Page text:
Section 191 of the Labour Relations Act 66 of 1995 (LRA), confers jurisdiction on the CCMA to arbitrate disputes regarding unfair dismissals. However, it often happens that employees refer disputes to the CCMA where there was no dismissal on the part of the employer, but rather an election by the employee to resign.

The first step in unfair dismissal disputes, is to determine whether the parties agree that there was a dismissal, irrespective of whether they deem the dismissal to be fair or not. Where the employer contends that there was no dismissal, a preliminary issue (point in Limine) is subsequently raised. The preliminary issue regarding the existence of the dismissal must be decided before the dispute can be arbitrated as it is necessary to determine whether the CCMA has the jurisdiction to arbitrate the unfair dismissal dispute.

In terms of Section 192(1) of the LRA, the employee bears the onus of proof in relation to the existence of the dismissal. The employee will have to lead evidence that he/she was indeed dismissed. The commissioner will then have to make a finding based on a balance of probabilities. Should the employee not be able to convince the commissioner that he/she was indeed dismissed, the commissioner must thus make a ruling that the CCMA does not have jurisdiction to arbitrate the dispute.   In SA Rugby Players Association and Others v SA Rugby (Pty) Ltd and Other (2008) 29 ILJ 2218 (LAC), the Labour Appeal Court held that:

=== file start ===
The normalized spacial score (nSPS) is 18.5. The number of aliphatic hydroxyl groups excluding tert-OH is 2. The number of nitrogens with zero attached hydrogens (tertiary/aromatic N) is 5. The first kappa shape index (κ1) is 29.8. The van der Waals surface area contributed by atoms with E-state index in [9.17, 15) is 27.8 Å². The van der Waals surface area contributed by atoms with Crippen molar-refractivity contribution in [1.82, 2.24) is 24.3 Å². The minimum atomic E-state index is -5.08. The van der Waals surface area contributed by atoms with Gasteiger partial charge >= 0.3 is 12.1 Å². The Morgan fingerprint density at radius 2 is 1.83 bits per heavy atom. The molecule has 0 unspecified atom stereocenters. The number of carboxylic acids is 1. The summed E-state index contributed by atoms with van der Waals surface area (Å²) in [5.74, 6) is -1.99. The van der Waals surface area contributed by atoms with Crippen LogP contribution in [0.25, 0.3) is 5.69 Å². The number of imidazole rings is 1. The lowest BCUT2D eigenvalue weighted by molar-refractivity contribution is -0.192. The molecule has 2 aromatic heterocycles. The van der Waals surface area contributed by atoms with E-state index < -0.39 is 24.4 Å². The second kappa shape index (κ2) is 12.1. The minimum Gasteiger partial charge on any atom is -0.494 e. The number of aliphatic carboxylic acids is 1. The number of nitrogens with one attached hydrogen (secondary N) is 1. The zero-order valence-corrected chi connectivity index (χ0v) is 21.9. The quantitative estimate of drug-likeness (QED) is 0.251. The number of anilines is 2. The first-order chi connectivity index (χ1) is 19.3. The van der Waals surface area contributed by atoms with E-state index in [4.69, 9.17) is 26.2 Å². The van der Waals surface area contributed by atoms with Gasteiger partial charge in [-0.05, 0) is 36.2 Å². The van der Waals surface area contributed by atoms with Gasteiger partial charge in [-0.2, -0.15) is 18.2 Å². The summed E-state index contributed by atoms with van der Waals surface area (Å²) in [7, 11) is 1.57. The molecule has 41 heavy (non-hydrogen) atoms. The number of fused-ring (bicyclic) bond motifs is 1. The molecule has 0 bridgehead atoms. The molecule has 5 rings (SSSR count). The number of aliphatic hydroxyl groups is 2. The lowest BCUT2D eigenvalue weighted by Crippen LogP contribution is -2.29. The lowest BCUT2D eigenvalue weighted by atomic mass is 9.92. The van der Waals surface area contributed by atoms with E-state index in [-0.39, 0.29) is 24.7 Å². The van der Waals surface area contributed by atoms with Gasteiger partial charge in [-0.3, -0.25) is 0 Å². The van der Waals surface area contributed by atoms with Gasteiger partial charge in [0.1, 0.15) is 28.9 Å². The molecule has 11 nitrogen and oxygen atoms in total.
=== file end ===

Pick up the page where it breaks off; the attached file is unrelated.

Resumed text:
The issue that was before the commissioner was whether there had been a dismissal or not. It is an issue that goes to the jurisdiction of the CCMA. The significance of establishing whether there was a dismissal or not is to determine whether the CCMA had jurisdiction to entertain the dispute. It follows that if there was no dismissal, then, the CCMA had no jurisdiction to entertain the dispute in terms of s 191 of the Act. The CCMA is a creature of statute and is not a court of law. As a general rule, it cannot decide its own jurisdiction.”

Article by: Rushaan Lewis

CEO Dispute Resolution Official – East London